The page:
4 ACCP International Clinical Pharmacist Winter 20112012 Call for Papers Advertise with ACCP Individuals are invited to submit articles for publication in future International Clinical Pharmacist .... issues of the newsletter on the following departments: Announcements of quality educational programs, confer- Clinical Pharmacy Practice .... ences, or products and position listings of interest to the Clinical Pharmacist or Clinical Practice Profile international audience may be published in ACCP Interna- Patient Care .... tional Clinical Pharmacist. Research and Practice To obtain more information and submit an advertisement, Pharmacy Education see Advertising Rate Card at www.accp.com/docs/interna Continuing Professional Development tional/RateCard.pdf. For more information and to submit an article, see www. accp.com/docs/international/InformationForAuthors.pdf. Book Highlights Pharmacogenomics: Applications xx Cardiovascular Diseases to Patient Care, Second Edition xx Psychiatry xx Respiratory Diseases ..xx xx Transplantation Ethical, Legal, Social, and Regulatory Issues Written by national experts in phar- Ethical, Legal, and Social Challenges to Applied macogenomics from different prac- tice areas, disciplines, and research Pharmacogenetics environments, the second edition xx Cost-effectiveness, Economic Incentives, and of Pharmacogenomics: Applications Reimbursement Issues to Patient Care combines the basics xx Ethical and Privacy Issues in Pharmacogenomic ..xx of pharmacogenomics with disease-specific applications to Research give practitioners a solid foundation for understanding the Fundamentals of Applied Human Genomics basic science of pharmacogenomics and the skills for integrat- Principles of Genetic Medicine ing pharmacogenomics into daily clinical practice. xx Applied Molecular and Cellular Biology xx Analysis of the Human Genome and Proteome .. Chapters include: Pharmacogenomics Basics xx Applications of Genomics in Human Health and xx Bioinformatics Also available is the Pharmacogenomics: Applications to Pa- Complex Disease tient Care Self-Assessment Tool. This online tool includes more xx The Rich Life of a Poor MetabolizerTribute to Werner Kalow, M.D. than 230 questions designed to assess how well the reader xx Pharmacogenetics: A Historical Perspective has accomplished the learning objectives from each chapter. xx Pharmacogenetics of Oxidative Drug Metabolism and Once tests are submitted, the test taker receives his or her Its Clinical Applications test score as a percentage of correct responses; information xx Phase II Drug-Metabolizing Enzymes on which answers were correct and which incorrect; and the xx Drug Transporter Pharmacogenetics explained answers for that individual test. xx Drug Target Pharmacogenetics Pharmacogenomics: Applications to Patient Care and the xx Pharmacogenomics in Drug Discovery and Drug self-assessment tool are must-have resources for all practi- ..xx Development tioners seeking to optimize individualized drug therapy and Pharmacogenomics Applications in Treating Disease patient outcomes but facing the challenge of learning and Pharmacogenomics of Solid Tumors keeping up with the seemingly limitless amount of pharma- xx Pharmacogenomics of Hematologic Malignancies cogenomics information available. xx Warfarin Pharmacogenetics More information on these resources is available at xx Infectious Diseases www.accp.com/bookstore/th_02pg.aspx. 4 American College of Clinical Pharmacy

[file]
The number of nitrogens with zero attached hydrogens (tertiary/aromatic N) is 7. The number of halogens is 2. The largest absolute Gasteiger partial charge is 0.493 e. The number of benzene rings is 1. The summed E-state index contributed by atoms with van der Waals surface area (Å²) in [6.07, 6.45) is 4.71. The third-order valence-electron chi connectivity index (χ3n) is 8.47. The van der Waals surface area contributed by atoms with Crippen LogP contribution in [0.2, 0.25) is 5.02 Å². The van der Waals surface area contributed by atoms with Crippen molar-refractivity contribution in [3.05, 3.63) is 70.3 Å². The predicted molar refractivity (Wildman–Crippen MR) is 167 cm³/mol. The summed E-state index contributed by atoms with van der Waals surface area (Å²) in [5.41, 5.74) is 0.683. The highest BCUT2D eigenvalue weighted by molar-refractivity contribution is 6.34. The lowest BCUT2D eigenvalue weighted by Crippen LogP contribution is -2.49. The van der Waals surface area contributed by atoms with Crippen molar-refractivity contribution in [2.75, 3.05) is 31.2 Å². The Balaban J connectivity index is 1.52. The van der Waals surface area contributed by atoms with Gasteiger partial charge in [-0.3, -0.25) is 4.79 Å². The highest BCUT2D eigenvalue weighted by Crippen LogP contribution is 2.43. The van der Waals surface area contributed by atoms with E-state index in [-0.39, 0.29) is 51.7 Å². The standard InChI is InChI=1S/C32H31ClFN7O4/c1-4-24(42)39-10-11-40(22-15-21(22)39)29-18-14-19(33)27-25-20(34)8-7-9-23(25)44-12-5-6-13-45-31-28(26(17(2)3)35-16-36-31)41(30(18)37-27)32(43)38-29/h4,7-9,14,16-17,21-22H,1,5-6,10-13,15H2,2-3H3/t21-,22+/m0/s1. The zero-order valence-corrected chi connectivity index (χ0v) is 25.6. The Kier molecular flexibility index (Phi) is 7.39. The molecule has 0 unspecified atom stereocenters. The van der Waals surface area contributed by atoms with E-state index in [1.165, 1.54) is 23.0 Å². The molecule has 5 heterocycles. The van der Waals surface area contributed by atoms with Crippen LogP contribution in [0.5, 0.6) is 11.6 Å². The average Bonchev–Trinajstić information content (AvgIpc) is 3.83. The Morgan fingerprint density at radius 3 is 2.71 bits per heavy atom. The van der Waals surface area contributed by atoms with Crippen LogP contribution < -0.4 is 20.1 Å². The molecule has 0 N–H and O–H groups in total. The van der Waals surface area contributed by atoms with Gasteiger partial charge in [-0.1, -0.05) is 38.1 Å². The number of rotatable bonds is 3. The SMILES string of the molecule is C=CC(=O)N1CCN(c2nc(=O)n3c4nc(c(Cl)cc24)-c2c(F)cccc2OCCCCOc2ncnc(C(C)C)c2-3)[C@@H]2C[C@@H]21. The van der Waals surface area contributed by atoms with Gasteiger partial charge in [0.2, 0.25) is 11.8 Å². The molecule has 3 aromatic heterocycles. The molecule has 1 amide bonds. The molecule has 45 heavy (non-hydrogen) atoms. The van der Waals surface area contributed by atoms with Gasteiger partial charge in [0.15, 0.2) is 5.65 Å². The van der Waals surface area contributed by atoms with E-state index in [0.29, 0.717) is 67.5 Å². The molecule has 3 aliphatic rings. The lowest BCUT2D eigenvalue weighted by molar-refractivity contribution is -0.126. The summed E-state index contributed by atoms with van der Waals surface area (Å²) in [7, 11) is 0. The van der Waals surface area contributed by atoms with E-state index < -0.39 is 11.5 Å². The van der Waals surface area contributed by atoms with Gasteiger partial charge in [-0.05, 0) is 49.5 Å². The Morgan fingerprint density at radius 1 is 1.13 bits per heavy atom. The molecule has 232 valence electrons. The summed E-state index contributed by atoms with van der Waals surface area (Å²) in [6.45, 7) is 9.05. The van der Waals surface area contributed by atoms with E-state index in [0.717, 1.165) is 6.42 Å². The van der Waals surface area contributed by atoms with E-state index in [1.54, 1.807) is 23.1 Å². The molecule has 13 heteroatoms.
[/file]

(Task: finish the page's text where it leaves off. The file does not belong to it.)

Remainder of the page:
5 ACCP International Clinical Pharmacist Winter 20112012 A Message from the Editor Dear Colleagues: This issue of ACCP International Clinical Pharmacist features The article on A Survey of Students Perceptions of the three articles that are very much in sync with the priorities Pharmacy Profession in Japan represents the views of phar- of the American College of Clinical Pharmacy (ACCP)to macy students. Survey findings highlight the significance of promote the professional development of, advocate for, and need for (1) adequate clinical practice opportunities and position clinical pharmacists. during professional education to equip future pharmacists The December 2011 report released by the Office of the for their prospective roles and (2) continuing professional Chief Pharmacist of the U.S. Public Health Service summa- education opportunities for practicing pharmacists to main- rizes clinical and economic evidence in support of the vari- tain lifelong competence. The article also highlights the ous direct patient care services provided by clinical pharma- need to educate the general public on the pharmacy profes- cists. It argues for the recognition of pharmacists as health sion and pharmacists evolving roles. care providers and the exploration of new compensation ACCP International Clinical Pharmacist editorial staff in- models to sustain these patient-centered, quality improve- vite you to use this newsletter as your voice to reflect on ment, cost-effective services. The article on U.S. Surgeon changes occurring in the pharmacy profession worldwide General Supports Recognition of Pharmacists as Health and share with the international pharmacy community key Care Providers summarizes the report and a letter released initiatives and innovative practices taking place at your in- by the U.S. Surgeon General in support of the report. The article Pharmacist Education and Practice in Ge- stitution or in your home country. nomics describes initiatives led by the National Human Ge- nome Research Institute to educate pharmacists practicing Sincerely, in various settings to incorporate genomics into their daily practice. This, again, highlights the value of pharmacists and the services they provide across the health care continuum. Wafa Y. Dahdal, Pharm.D., BCPS (AQ Cardiology) Mark Your Calendar Preparatory Review Courses for Pharmacotherapy and Ambulatory ACCP Updates in Therapeutics 2012 Care Pharmacy Specialties to Be April 27May 1, 2012 Offered This April Reno, Nevada ACCP Updates in Therapeutics 2012 featuring The Phar- macotherapy Preparatory Review and Recertification Course and The Ambulatory Care Pharmacy Preparatory Review and Recertification Course will be held from April 27 to May 1 in Reno, Nevada. Each of these two 5-day preparatory courses offers a comprehensive review of pharmacotherapeutic and practice topics relevant to the 2012 ACCP Annual Meeting Pharmacotherapy and Ambulatory Care Pharmacy special- October 2124, 2012 ties, respectively. These courses are highly recommended Hollywood, Florida for practitioners preparing for board certification as well as for seasoned practitioners seeking the most up-to-date information that is essential for optimal patient care and contemporary pharmacy practice. More information on these courses is available at www.accp.com/meetings/ut12/. American College of Clinical Pharmacy 13000 W. 87th St. Parkway, Suite 100 Lenexa, KS 66215 (913) 492-3311 (913) 492-0088 Fax www.accp.com American College of Clinical Pharmacy